Images available here

    1. And now I see, a separate one has hit Burnett Heads, just a few K north, around the coast.
      Not wanting to deflect concern away from these happenings, but now I see you are posting another (News Mail) link Dale, and Young Geoff has produced a link for my Mariarchi "The Day that the Rain Came (Down)". Can you share your genius on the site, as I requested elsewhere a short while ago?
      Cheers al

    2. Al, there is now a Help tab at the top of the page. Email me with any suggested improvements.
      Look also in the comment section of the Fiscal cliffs discussion.

  3. Hey, I figured it out - the pics (choose file) wouldn't work, suddenly it did. Don't ask me what I did or if I'll remember next time...

  4. Bureau of Meteorology flood warning for the Boyne River at 2.44am this morning.

    "Rainfall totals of up to 150 to 450mm have been recorded since 9am Saturday in the catchments of the Calliope, Boyne, Kolan Rivers and baffle Creek.
    Further heavy rainfall is forecast for the next 12 hours across the warning area. This will cause further stream rises and higher levels in the areas of the heaviest rainfall.

    Boyne River:
    At 1:30am Sunday, the water level over the spillway at Awoonga Dam was 7.8 metres. Further heavy rainfall has lead to renewed rises with levels expected to peak near 8.3 metres Sunday afternoon.

    Strong river rises will continue downstream along the Boyne River to the residential areas at Boyne Island and Tannum Sands."

  5. Just sent this email to family: Hi, the Awoonga Dam is now 8.3meters above the spillway about twice as high as the 2011 which the authorities were still trying to blame for the diseased fish here. We could get some free meals and lodging - just been listening to ABC Rocky who read out a long list of streets in Boyne- Tannum where people are being advised to evacuate and ours is among them but there are lower sections than where we are, high and dry, and we won't be going anywhere (unless the cops knock on the door which is unlikely as we are a long way from the Boyne River and well above sea level for any tidal storm surge. They mentioned " RL7 or lower" as bein g advised to evacuate, not sure how you determine that. Will look for a map. The road to Gladstone has been cut. If water rose as high as our place, three quarters of the town would be inundated and I can't see that happening. High tide about 9 so we will see what eventuates.
    All pretty calm this morning but the tail end of the storm must have passed over late last night. Very windy and even more heavy rain which kept me awake for hours but Cathy slept thru it.

  6. Well we are high and dry but still mystified by the evacuation "RL7" warning which people must be supposed to be automatically aware of, and whether their property is included. There is no map that I can find on the Gladstone Regional Council website and phone calls to the local emergency coordination centre and State Emergency Service numbers get recorded messages to try calling again later. Phoned the local police and they confirmed our street was not affected and if it was we would have been door knocked - so wonder why it was on the list supplied to ABC radio which seemed to incorporate much of Boyne Tannum area. Crying Wolf is not a great idea.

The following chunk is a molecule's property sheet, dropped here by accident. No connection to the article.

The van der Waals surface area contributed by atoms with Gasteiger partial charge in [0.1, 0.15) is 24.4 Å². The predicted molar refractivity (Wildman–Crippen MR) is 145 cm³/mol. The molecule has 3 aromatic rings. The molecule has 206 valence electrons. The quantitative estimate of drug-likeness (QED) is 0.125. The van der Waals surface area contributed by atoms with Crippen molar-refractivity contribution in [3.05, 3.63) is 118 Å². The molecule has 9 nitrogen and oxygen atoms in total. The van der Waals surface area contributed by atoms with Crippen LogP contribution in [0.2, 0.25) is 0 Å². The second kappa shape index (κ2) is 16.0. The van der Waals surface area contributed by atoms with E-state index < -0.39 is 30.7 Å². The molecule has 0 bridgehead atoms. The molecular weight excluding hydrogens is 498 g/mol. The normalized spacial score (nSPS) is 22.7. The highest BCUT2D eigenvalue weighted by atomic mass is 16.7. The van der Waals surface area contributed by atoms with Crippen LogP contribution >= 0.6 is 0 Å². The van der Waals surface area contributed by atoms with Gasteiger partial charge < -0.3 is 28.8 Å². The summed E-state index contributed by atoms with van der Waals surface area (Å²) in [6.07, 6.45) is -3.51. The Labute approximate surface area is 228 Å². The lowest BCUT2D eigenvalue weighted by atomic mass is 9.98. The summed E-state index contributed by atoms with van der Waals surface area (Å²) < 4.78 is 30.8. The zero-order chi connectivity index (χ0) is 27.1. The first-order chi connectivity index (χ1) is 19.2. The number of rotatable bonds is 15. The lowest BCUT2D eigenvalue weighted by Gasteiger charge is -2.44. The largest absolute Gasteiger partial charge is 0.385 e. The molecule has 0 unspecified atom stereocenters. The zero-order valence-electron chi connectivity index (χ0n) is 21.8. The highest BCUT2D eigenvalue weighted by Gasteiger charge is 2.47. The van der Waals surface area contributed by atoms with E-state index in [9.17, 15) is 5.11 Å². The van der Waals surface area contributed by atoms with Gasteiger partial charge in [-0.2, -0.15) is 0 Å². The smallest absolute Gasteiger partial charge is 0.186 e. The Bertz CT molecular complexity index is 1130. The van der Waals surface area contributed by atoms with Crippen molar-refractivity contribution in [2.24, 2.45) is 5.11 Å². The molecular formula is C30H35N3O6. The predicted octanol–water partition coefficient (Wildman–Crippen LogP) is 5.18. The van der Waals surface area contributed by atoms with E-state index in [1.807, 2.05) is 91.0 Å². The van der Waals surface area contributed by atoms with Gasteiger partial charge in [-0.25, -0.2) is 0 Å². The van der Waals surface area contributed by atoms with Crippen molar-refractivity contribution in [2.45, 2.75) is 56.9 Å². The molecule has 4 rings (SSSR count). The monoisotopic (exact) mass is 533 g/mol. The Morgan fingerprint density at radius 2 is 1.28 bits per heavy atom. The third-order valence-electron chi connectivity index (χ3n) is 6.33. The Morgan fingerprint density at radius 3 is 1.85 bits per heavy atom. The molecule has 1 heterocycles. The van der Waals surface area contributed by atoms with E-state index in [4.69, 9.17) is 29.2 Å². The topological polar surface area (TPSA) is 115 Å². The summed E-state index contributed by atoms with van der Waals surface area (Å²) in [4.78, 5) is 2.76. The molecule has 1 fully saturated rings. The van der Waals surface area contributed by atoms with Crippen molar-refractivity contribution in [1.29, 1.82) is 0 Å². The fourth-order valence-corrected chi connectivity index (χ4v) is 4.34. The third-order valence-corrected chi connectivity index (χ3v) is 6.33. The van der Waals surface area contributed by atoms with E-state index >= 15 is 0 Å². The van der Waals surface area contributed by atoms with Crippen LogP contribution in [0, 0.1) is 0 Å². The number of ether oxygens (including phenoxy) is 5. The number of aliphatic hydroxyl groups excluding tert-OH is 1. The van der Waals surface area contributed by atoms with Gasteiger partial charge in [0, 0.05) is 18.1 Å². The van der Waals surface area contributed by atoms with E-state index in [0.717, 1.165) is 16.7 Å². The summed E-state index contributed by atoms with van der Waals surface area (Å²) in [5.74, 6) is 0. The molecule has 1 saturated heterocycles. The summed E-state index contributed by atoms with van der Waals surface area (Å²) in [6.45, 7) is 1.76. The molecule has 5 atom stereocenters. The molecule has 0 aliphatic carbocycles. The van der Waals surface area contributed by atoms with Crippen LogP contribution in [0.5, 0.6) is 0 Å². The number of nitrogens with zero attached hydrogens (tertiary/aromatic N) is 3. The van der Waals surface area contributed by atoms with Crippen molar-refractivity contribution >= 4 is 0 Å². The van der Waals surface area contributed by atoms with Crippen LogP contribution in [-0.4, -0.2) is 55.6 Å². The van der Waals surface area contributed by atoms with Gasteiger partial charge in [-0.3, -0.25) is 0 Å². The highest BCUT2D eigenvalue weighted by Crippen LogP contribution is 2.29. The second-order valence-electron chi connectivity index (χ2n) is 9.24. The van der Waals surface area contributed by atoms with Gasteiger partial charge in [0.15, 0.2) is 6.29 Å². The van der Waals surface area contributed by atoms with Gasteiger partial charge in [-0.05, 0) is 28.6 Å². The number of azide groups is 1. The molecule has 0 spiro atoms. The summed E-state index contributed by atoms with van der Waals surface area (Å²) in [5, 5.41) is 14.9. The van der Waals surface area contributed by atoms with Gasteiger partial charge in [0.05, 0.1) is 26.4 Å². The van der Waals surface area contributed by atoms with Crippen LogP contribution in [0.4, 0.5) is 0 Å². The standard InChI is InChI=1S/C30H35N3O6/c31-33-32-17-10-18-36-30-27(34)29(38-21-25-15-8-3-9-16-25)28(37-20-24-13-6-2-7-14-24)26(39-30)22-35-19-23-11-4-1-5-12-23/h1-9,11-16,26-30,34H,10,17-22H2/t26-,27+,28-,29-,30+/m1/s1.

7. Still high and dry here, got some more good pics this morning - will add to main post. Also some updates on the Observer, they say the "spur dam" at Awoonga could collapse. Doesn't really explain what that is except its part of the spillway that is apparently designed to give way when the water reaches a certain height. Apparently that would increase flooding downstream in the Boyne.

  8. Oz Cyclone Chasers posted a youtube on Saturday that explained this wether system that developed out of ex-cyclone Oswell and what had occurred in the Gladstone region. They predicted the tornadoes that hit the Bundaberg region, 6 in total; they are also showing how the northern rivers region in NSW will be impacted on Monday.
    Oz Cyclone Chasers Video

  9. The Queensland Telegraph used 12 of my flood pics in yesterday's edition including a big full front page of the sinking boat in the Boyne mouth. I used some of Peter's quotes about the rain in Mt Larcom and the spider in his rain guage too. Pretty much back to normal here now except for dirty water, but we really feel sorry for the poor people of Bundaberg made homeless by their record flood. We once lived in two of the places hardest hit - Bargara and North Bundaberg.